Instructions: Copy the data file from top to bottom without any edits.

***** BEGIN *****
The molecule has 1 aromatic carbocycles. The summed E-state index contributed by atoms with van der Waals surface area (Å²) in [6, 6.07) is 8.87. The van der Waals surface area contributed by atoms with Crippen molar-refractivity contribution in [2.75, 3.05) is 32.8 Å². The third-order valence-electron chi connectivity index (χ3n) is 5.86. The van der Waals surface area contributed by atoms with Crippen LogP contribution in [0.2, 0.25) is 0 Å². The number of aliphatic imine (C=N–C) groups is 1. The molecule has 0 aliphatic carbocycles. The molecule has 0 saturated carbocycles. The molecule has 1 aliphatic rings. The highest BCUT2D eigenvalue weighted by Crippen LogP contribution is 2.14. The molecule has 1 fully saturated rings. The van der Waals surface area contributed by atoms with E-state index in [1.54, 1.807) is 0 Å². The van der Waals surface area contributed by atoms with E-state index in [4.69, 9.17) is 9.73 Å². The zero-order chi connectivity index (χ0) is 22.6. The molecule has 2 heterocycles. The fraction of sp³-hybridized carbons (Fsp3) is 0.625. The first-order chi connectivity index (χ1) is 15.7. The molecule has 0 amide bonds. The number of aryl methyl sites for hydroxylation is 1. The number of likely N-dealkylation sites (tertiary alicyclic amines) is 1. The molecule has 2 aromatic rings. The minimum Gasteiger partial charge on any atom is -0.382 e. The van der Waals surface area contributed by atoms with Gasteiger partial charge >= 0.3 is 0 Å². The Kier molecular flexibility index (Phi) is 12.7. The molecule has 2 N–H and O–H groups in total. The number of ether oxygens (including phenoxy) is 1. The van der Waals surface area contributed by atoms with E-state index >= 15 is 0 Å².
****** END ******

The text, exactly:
The molecule has 1 aromatic carbocycles. The summed E-state index contributed by atoms with van der Waals surface area (Å²) in [6, 6.07) is 8.87. The van der Waals surface area contributed by atoms with Crippen molar-refractivity contribution in [2.75, 3.05) is 32.8 Å². The third-order valence-electron chi connectivity index (χ3n) is 5.86. The van der Waals surface area contributed by atoms with Crippen LogP contribution in [0.2, 0.25) is 0 Å². The number of aliphatic imine (C=N–C) groups is 1. The molecule has 0 aliphatic carbocycles. The molecule has 0 saturated carbocycles. The molecule has 1 aliphatic rings. The highest BCUT2D eigenvalue weighted by Crippen LogP contribution is 2.14. The molecule has 1 fully saturated rings. The van der Waals surface area contributed by atoms with E-state index in [1.54, 1.807) is 0 Å². The van der Waals surface area contributed by atoms with E-state index in [4.69, 9.17) is 9.73 Å². The zero-order chi connectivity index (χ0) is 22.6. The molecule has 2 heterocycles. The fraction of sp³-hybridized carbons (Fsp3) is 0.625. The first-order chi connectivity index (χ1) is 15.7. The molecule has 0 amide bonds. The number of aryl methyl sites for hydroxylation is 1. The number of likely N-dealkylation sites (tertiary alicyclic amines) is 1. The molecule has 2 aromatic rings. The minimum Gasteiger partial charge on any atom is -0.382 e. The van der Waals surface area contributed by atoms with Gasteiger partial charge >= 0.3 is 0 Å². The Kier molecular flexibility index (Phi) is 12.7. The molecule has 2 N–H and O–H groups in total. The number of ether oxygens (including phenoxy) is 1. The van der Waals surface area contributed by atoms with E-state index >= 15 is 0 Å².